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Government

Kirk Ferentz tops $5 million as state's highest-paid employee: 2017 state salary book

Unversity of Iowa President Bruce Harreld (from left) talks with Iowa Hawkeyes head coach Kirk Ferentz before their football game at Kinnick Stadium in Iowa City on Saturday, Oct. 28, 2017. (Stephen Mally/The Gazette)
Unversity of Iowa President Bruce Harreld (from left) talks with Iowa Hawkeyes head coach Kirk Ferentz before their football game at Kinnick Stadium in Iowa City on Saturday, Oct. 28, 2017. (Stephen Mally/The Gazette)

Kirk Ferentz, the longest-serving head coach in the FBS division of college football, was Iowa’s highest-paid state employee again last year, with total pay of $5.075 million, according to the 2017 state salary book released Wednesday.

The University of Iowa coach’s base salary was $2.37 million for 2016-17. according to his contract, which goes through 2026. But Ferentz is eligible for a boatload of bonuses, including $500,000 for winning eight or more regular season games and $100,000 for making it to the Outback Bowl game against Florida on Jan. 2.

Just as Monopoly players earns bonuses each time they pass “go,” Ferentz gets $360,000 each Jan. 31 he’s still head football coach at Iowa.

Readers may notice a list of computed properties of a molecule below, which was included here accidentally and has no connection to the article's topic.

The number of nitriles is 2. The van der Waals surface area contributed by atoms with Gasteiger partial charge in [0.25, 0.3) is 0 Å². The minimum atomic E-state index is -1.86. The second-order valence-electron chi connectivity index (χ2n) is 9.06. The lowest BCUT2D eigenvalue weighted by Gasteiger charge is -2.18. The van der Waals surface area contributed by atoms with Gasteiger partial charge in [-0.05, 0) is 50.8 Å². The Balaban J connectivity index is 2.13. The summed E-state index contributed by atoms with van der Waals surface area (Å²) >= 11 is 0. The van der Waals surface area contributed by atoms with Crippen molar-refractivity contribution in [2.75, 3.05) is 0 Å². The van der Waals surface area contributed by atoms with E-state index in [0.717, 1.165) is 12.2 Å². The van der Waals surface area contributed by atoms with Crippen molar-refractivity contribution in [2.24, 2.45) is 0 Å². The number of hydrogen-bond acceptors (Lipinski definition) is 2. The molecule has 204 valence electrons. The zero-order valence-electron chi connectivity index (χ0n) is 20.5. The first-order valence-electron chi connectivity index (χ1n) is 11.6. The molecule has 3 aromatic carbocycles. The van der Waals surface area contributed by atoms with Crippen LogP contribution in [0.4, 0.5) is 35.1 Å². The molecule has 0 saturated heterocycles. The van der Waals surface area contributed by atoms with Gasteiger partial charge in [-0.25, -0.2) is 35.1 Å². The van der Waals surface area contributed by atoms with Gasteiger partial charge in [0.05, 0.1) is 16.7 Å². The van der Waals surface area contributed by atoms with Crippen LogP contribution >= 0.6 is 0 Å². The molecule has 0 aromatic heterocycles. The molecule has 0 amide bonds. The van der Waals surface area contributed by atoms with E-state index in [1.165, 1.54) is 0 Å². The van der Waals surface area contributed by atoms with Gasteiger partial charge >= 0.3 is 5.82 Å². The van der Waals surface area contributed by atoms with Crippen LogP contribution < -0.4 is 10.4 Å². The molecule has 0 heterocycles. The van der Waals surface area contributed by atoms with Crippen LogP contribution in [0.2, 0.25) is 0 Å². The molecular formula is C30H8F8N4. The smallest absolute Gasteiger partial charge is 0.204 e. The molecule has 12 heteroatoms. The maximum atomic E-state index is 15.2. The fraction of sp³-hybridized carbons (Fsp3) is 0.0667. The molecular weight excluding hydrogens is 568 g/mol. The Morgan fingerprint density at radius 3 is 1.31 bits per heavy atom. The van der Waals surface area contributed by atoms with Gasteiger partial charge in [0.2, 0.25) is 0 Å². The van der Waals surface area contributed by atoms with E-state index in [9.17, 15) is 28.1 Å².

Six of the state’s 10 highest-paid employees were university athletics employees, including UI Head Men’s Basketball Coach Fran McCaffery at $1.79 million, Iowa State University Head Football Coach Steve Prohm at $1.68 million, ISU Head Football Coach Matt Campbell at $1.25 million and UI Athletics Director Gary Barta at $1.18.

Jane Meyer, a longtime athletics administrator, was among the top 10 biggest earners for the year that ended June 30 because of a $6.5 million settlement with the university earlier this year after a high-profile trial for gender and sexual orientation discrimination.

Meyer was laid off from her $177,000-a-year job Sept. 9, 2016, yet the salary book shows she was paid $946,808 in fiscal 2017. That payment includes $874,000 in wages Meyer was awarded as part of the May 19 settlement and the two-plus months of salary she earned in fiscal 2017 before she was fired.

Other high earners included Ken Kates, UI Hospitals and Clinics associate vice president and CEO, at $1.05 million; Matthew Bollier, orthopedic surgeon, at $1.02 million; and Jean Robillard, UI vice president of medical affairs and dean of the Carver College of Medicine, at $983,930. Robillard is retiring Nov. 30.

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Because the UI and Iowa State University athletic departments are self supporting, no taxes or tuition go to coaches’ pay. Many of the state’s other top earners in fiscal 2017 were paid in part with private donations.

The state salary book includes 59,208 state employees, with employees at the UI, ISU and University of Northern Iowa making up more than half the pool. About 56 percent of the state employees are women, 44 percent men. The median salary of state employees was $52,416, up about $1,000 from fiscal 2016.

l Comments: (319) 339-3157; erin.jordan@thegazette.com

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